Something unusual is going on in the community.  There are other visitors in the community this weekend from Salt Lake.  They are members of the Ivan Nielsen/ Frank Naylor group, a breakoff from Centennial Park.  One of Winston’s daughters was marrying someone from that group.  It was the first intergroup marriage.  The only stipulation was that Winston was the one to perform the marriage.

I told Vaughn, “One of the issues facing our young people is that there is no one for them to marry.  They are all related, so in order to get married they are going to have to go outside to find someone.”

“Exactly,” answered Vaughn.  “Winston may have many children, but there is no one here for them to marry.  The way I see things, if you believe in Christ, and we believe in Christ, there is no reason that our communities can’t come together.”

This really struck me.  I understood why we were there.  Winston is a very confident man who does not perceive himself as needing anything.  But there is an opportunity before him, if he will accept it.  Given his prejudices, he will probably not accept it, but it is a chance before him nonetheless.  What do we have to offer?  The ordinances.  The fullness of the priesthood.  What does Winston have?  Sons and daughters for our children.  I felt the Spirit strongly that this was the case.  I was very glad at this point that I stayed and had this conversation with Vaughn.  I was amazed to see that the Lord had brought us here.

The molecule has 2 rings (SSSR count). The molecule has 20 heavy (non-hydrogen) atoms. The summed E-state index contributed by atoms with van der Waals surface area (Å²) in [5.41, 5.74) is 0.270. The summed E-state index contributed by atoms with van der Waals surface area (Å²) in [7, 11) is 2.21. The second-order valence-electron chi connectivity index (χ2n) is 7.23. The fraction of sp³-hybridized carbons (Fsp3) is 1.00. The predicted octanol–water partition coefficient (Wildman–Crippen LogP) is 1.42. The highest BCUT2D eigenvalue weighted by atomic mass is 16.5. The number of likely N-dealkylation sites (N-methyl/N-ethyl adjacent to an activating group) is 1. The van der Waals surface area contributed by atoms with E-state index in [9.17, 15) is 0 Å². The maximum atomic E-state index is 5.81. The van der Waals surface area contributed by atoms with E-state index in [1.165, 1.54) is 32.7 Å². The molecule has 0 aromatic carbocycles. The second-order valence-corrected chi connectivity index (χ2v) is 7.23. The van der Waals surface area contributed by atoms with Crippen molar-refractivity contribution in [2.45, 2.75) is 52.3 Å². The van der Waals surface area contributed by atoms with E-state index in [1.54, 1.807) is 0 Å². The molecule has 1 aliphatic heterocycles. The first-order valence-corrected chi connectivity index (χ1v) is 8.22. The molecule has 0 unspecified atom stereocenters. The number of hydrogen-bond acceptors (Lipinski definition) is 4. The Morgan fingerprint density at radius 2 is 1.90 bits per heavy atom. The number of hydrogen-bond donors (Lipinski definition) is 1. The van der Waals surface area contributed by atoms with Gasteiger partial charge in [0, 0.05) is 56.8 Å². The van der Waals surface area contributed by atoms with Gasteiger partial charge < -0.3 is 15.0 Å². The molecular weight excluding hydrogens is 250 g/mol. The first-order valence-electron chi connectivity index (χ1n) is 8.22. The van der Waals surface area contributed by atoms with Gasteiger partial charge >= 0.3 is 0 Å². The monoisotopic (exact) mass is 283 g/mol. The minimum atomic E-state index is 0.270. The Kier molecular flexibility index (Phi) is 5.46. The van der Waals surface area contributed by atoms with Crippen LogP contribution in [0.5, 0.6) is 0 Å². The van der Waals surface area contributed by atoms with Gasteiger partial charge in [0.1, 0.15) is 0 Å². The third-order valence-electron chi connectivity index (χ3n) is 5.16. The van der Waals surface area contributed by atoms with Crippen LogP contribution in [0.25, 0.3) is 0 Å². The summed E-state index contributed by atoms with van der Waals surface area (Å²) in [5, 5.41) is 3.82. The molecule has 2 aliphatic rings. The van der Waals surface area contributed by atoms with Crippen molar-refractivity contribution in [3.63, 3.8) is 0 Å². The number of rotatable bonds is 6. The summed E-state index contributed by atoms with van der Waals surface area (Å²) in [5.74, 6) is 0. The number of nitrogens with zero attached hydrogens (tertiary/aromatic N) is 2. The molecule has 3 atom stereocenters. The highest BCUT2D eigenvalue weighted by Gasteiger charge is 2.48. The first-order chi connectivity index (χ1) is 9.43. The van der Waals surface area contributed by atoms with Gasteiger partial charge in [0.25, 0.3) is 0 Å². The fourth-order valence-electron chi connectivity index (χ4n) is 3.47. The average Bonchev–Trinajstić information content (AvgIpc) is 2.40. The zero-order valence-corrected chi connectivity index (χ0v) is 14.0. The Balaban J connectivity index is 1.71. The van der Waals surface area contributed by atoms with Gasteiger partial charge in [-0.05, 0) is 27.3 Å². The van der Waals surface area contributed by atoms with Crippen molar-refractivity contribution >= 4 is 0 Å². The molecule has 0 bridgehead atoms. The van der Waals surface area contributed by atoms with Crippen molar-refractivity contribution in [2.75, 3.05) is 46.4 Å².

Winston Blackmore

I saw signs on some of the houses about water contamination, so I requested that we go into town to get some bottled water.  Vaughn drove us to Creston, and we went to a grocery store and bought a flat of water.  My brother-in-law had a silly grin on his face the whole time and made it a point to inform the cashier that this was our first time in Canada.

We went back to my friend’s house and visited with his family.  They served us some homemade kambucha. It was my first time trying it, and it was pretty nasty.

We went out to the living room, and then my father-in-law and Nate showed up.  My father-in-law later told me that it was a good visit.  He said that Winston had asked to know a bit about his perception of Joseph Musser.  He told my father-in-law that he appreciated hearing his side of things.  Winston told him that he refused to learn anything from someone who was less intelligent than him.  This made an impression on my father-in-law, because he kept mentioning this. 

Our friends served us a dinner of barley cooked like Boston baked beans with bread.  It was simple, but good.  We said goodbye to Nate and Vaughn, and our friends invited us to stay for their weekly meeting.  The kids all did parts, and it was impressive how they not only recited, but had to explain how they understood everything.